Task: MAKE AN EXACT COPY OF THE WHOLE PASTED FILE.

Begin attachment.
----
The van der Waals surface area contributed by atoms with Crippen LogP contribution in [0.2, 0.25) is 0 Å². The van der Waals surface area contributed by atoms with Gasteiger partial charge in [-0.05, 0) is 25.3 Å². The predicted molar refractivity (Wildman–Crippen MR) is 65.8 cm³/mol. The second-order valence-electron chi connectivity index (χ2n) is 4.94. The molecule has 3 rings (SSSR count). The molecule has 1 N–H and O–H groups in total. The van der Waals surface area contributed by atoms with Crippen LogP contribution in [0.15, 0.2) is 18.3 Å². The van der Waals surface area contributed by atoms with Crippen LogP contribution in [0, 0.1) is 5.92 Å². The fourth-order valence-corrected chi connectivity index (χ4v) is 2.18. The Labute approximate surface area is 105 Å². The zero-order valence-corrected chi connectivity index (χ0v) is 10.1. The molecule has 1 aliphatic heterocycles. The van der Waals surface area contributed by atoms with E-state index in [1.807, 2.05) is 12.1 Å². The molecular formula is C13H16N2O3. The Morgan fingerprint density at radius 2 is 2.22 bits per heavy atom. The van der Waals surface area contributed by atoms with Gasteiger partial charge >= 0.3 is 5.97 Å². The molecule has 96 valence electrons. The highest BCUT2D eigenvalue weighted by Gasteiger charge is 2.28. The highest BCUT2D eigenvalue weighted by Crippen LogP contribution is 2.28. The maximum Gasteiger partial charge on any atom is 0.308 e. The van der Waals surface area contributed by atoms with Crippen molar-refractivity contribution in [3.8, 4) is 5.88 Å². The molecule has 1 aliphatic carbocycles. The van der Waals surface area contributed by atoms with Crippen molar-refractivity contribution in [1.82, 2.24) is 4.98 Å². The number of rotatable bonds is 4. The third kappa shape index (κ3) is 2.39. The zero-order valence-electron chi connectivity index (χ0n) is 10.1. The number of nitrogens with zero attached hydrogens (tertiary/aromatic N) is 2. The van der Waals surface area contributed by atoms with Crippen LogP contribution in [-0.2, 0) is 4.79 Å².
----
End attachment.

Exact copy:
The van der Waals surface area contributed by atoms with Crippen LogP contribution in [0.2, 0.25) is 0 Å². The van der Waals surface area contributed by atoms with Gasteiger partial charge in [-0.05, 0) is 25.3 Å². The predicted molar refractivity (Wildman–Crippen MR) is 65.8 cm³/mol. The second-order valence-electron chi connectivity index (χ2n) is 4.94. The molecule has 3 rings (SSSR count). The molecule has 1 N–H and O–H groups in total. The van der Waals surface area contributed by atoms with Crippen LogP contribution in [0.15, 0.2) is 18.3 Å². The van der Waals surface area contributed by atoms with Crippen LogP contribution in [0, 0.1) is 5.92 Å². The fourth-order valence-corrected chi connectivity index (χ4v) is 2.18. The Labute approximate surface area is 105 Å². The zero-order valence-corrected chi connectivity index (χ0v) is 10.1. The molecule has 1 aliphatic heterocycles. The van der Waals surface area contributed by atoms with E-state index in [1.807, 2.05) is 12.1 Å². The molecular formula is C13H16N2O3. The Morgan fingerprint density at radius 2 is 2.22 bits per heavy atom. The van der Waals surface area contributed by atoms with Gasteiger partial charge >= 0.3 is 5.97 Å². The molecule has 96 valence electrons. The highest BCUT2D eigenvalue weighted by Gasteiger charge is 2.28. The highest BCUT2D eigenvalue weighted by Crippen LogP contribution is 2.28. The maximum Gasteiger partial charge on any atom is 0.308 e. The van der Waals surface area contributed by atoms with Crippen molar-refractivity contribution in [3.8, 4) is 5.88 Å². The molecule has 1 aliphatic carbocycles. The van der Waals surface area contributed by atoms with Crippen molar-refractivity contribution in [1.82, 2.24) is 4.98 Å². The number of rotatable bonds is 4. The third kappa shape index (κ3) is 2.39. The zero-order valence-electron chi connectivity index (χ0n) is 10.1. The number of nitrogens with zero attached hydrogens (tertiary/aromatic N) is 2. The van der Waals surface area contributed by atoms with Crippen LogP contribution in [-0.2, 0) is 4.79 Å².